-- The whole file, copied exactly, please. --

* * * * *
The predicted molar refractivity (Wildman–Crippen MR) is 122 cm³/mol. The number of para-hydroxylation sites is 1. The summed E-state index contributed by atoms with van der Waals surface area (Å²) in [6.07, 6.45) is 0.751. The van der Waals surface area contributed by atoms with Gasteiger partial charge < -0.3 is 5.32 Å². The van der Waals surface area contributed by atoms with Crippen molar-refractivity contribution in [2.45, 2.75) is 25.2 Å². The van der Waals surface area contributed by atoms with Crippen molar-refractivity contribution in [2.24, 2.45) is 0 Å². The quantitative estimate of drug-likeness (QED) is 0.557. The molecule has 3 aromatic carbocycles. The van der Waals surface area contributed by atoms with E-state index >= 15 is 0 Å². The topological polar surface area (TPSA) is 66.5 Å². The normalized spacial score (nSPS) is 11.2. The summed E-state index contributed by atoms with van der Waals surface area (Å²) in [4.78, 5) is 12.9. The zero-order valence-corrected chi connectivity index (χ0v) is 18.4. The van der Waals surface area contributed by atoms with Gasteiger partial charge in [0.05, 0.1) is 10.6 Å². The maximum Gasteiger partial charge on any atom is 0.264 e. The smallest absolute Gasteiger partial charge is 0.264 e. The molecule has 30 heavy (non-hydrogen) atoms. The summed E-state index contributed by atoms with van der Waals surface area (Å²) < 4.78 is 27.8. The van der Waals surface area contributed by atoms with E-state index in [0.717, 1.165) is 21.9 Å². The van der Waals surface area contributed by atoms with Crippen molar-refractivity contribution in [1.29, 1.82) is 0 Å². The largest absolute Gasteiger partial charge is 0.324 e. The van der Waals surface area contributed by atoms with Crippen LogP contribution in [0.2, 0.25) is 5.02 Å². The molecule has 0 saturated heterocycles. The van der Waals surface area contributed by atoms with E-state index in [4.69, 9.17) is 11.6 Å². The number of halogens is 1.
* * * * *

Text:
The predicted molar refractivity (Wildman–Crippen MR) is 122 cm³/mol. The number of para-hydroxylation sites is 1. The summed E-state index contributed by atoms with van der Waals surface area (Å²) in [6.07, 6.45) is 0.751. The van der Waals surface area contributed by atoms with Gasteiger partial charge < -0.3 is 5.32 Å². The van der Waals surface area contributed by atoms with Crippen molar-refractivity contribution in [2.45, 2.75) is 25.2 Å². The van der Waals surface area contributed by atoms with Crippen molar-refractivity contribution in [2.24, 2.45) is 0 Å². The quantitative estimate of drug-likeness (QED) is 0.557. The molecule has 3 aromatic carbocycles. The van der Waals surface area contributed by atoms with E-state index >= 15 is 0 Å². The topological polar surface area (TPSA) is 66.5 Å². The normalized spacial score (nSPS) is 11.2. The summed E-state index contributed by atoms with van der Waals surface area (Å²) in [4.78, 5) is 12.9. The zero-order valence-corrected chi connectivity index (χ0v) is 18.4. The van der Waals surface area contributed by atoms with Gasteiger partial charge in [0.05, 0.1) is 10.6 Å². The maximum Gasteiger partial charge on any atom is 0.264 e. The smallest absolute Gasteiger partial charge is 0.264 e. The molecule has 30 heavy (non-hydrogen) atoms. The summed E-state index contributed by atoms with van der Waals surface area (Å²) < 4.78 is 27.8. The van der Waals surface area contributed by atoms with E-state index in [0.717, 1.165) is 21.9 Å². The van der Waals surface area contributed by atoms with Crippen molar-refractivity contribution in [1.29, 1.82) is 0 Å². The largest absolute Gasteiger partial charge is 0.324 e. The van der Waals surface area contributed by atoms with Crippen LogP contribution in [0.2, 0.25) is 5.02 Å². The molecule has 0 saturated heterocycles. The van der Waals surface area contributed by atoms with E-state index in [4.69, 9.17) is 11.6 Å². The number of halogens is 1.